Inhibition of 5-lipoxygenase suppresses vascular endothelial growth factor-induced angiogenesis in endothelial cells

Tae Young Kim, Joohye Kim, Hea Young Park Choo, Ho Jeong Kwon

Research output: Contribution to journalArticle

5 Citations (Scopus)

Abstract

5-Lipoxygenase (5-LOX) is an enzyme that converts arachidonic acid from the cell membrane into leukotriene, a signal lipid mediator. 5-LOX deficiency markedly attenuates the formation of aneurysms in knockout mice. In addition, Zileuton, a clinical drug targeting 5-LOX, is used for treatment of asthma. However, it is unclear whether 5-LOX inhibition results in anti-angiogenic effects for applications in cancer therapy. To explore the roles of 5-LOX in angiogenesis and its potential as a therapeutic target in cancer, the effects of a newly synthesized 5-LOX inhibitor, F3, on in vitro and in vivo angiogenesis were investigated. The results showed that 5-LOX inhibition by F3 suppressed in vitro vascular endothelial growth factor (VEGF)-induced tube formation and chemo-invasion of endothelial cells (ECs). 5-LOX inhibition also decreased VEGF-induced extracellular signal-regulated kinase (ERK) phosphorylation in ECs. Notably, 5-LOX knockdown phenocopied the anti-angiogenic activity of the 5-LOX inhibitor F3 in a concentration-dependent manner. F3 did not affect the activities of VEGF receptor 2 or AKT. In vivo, the compound significantly inhibited the formation of the chorioallantoic membrane at nontoxic doses. These results demonstrated that 5-LOX played an important role in angiogenesis and that its inhibitor F3 could be a new anti-angiogenic agent targeting VEGF signaling.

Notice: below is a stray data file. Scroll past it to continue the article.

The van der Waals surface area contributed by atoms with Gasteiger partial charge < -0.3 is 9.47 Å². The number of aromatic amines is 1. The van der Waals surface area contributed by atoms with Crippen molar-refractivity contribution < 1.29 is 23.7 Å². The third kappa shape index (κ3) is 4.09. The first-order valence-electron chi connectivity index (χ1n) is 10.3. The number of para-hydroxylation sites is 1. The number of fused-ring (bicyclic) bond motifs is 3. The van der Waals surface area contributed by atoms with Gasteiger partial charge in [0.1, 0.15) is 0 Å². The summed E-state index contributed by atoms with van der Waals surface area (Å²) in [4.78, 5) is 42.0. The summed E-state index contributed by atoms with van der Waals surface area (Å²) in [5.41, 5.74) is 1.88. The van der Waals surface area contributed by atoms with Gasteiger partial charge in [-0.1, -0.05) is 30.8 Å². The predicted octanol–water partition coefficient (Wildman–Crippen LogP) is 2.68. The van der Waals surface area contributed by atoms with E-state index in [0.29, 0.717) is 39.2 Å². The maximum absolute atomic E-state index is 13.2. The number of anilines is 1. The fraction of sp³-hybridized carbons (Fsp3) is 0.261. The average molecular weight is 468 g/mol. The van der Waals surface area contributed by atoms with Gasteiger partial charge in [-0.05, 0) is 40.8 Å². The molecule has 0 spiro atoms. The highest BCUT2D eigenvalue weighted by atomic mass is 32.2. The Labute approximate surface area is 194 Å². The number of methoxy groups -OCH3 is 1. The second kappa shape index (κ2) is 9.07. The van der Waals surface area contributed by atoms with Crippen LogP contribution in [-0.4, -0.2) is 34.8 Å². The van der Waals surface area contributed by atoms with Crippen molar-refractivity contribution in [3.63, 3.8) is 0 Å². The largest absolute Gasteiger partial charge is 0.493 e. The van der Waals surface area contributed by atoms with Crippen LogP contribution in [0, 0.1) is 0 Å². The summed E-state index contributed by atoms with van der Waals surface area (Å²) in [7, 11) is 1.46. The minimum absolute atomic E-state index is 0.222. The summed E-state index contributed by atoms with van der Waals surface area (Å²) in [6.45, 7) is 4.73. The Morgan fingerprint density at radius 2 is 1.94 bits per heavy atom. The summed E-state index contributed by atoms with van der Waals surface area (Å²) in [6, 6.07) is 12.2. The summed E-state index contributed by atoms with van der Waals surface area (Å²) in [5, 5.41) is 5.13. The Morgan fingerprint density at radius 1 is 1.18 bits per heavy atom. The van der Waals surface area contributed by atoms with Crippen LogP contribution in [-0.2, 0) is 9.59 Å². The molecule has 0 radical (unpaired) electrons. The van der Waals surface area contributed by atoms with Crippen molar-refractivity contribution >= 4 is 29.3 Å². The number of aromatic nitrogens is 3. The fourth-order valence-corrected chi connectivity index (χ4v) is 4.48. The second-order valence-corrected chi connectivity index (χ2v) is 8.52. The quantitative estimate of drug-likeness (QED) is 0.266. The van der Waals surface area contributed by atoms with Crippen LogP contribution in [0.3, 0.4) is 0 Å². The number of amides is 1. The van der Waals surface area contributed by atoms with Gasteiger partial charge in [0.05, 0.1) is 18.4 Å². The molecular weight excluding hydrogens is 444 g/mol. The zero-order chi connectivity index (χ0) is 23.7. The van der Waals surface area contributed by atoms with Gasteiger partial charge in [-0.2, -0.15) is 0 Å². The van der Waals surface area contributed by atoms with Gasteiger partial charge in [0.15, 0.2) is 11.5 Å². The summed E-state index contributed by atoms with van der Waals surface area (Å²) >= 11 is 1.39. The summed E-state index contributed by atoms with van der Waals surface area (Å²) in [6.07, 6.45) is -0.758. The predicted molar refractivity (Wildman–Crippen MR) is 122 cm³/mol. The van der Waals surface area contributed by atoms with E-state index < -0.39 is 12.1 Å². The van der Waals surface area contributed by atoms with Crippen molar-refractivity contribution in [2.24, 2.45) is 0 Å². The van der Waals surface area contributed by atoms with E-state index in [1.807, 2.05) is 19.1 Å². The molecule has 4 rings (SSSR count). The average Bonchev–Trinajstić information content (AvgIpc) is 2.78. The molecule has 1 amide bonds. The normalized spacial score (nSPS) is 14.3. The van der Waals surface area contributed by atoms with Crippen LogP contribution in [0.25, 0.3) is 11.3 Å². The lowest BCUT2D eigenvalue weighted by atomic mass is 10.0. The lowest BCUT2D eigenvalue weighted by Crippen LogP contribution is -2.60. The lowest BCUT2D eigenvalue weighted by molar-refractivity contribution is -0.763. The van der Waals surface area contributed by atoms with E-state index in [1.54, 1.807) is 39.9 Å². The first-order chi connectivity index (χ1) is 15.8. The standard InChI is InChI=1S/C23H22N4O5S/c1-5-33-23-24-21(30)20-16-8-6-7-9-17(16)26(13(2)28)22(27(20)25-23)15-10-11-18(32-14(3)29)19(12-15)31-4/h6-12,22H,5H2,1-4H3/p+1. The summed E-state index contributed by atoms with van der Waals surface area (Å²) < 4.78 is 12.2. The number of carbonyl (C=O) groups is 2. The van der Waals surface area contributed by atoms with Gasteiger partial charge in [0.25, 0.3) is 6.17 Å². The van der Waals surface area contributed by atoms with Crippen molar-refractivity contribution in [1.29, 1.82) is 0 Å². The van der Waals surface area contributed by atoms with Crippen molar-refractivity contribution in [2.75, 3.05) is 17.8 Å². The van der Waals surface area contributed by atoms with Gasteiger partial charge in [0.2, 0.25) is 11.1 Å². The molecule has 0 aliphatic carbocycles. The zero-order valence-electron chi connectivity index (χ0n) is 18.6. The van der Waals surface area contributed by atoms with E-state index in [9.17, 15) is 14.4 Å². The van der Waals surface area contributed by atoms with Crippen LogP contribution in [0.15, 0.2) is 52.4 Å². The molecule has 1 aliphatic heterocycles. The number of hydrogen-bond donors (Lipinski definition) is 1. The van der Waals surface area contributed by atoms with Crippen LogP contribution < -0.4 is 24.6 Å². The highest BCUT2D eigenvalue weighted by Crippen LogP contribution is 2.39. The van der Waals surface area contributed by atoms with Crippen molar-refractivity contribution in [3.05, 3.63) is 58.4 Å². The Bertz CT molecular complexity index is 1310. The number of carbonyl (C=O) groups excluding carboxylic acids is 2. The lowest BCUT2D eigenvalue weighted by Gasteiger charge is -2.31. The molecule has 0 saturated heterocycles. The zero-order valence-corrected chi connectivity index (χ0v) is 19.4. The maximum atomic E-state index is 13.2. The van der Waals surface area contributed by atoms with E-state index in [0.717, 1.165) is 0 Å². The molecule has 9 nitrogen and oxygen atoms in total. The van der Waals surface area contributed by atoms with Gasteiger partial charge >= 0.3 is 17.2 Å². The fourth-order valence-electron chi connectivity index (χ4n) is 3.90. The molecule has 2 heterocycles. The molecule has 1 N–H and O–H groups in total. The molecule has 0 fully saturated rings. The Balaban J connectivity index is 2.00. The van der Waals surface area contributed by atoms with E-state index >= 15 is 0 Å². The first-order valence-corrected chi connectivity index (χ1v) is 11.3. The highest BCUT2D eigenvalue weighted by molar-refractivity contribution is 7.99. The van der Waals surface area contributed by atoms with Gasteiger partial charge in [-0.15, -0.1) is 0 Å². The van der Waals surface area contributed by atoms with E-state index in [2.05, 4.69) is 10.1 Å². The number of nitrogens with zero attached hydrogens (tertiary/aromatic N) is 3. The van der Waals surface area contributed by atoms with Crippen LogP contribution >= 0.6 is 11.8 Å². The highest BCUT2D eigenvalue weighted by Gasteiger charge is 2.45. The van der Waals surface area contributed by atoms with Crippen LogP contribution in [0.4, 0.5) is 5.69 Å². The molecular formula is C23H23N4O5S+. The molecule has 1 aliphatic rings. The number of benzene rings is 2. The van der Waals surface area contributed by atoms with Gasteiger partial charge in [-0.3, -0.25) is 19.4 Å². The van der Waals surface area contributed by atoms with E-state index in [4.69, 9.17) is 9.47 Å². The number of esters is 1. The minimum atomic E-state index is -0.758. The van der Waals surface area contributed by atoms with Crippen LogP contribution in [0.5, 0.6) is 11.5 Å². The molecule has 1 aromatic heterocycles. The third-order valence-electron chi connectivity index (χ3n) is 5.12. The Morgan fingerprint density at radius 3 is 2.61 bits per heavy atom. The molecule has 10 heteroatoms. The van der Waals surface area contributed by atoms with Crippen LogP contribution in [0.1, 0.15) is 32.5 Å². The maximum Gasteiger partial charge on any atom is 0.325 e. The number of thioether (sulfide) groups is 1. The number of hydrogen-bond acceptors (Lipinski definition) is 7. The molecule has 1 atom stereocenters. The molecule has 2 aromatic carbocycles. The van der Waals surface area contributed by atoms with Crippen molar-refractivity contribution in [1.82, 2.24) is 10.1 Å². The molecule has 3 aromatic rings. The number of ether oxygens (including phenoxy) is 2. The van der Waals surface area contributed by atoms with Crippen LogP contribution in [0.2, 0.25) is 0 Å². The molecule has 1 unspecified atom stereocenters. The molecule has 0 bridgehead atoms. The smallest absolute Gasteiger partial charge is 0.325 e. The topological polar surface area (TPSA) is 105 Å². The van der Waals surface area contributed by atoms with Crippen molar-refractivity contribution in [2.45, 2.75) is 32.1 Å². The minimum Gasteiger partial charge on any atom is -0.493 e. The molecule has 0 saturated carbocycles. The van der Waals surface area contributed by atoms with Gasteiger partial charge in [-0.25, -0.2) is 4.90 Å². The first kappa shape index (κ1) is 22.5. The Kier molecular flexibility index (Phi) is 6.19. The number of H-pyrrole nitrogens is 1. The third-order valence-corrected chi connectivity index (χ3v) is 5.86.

Original languageEnglish
Pages (from-to)1117-1122
Number of pages6
JournalBiochemical and Biophysical Research Communications
Volume478
Issue number3
DOIs
Publication statusPublished - 2016 Jan 1

All Science Journal Classification (ASJC) codes

  • Biophysics
  • Biochemistry
  • Molecular Biology
  • Cell Biology

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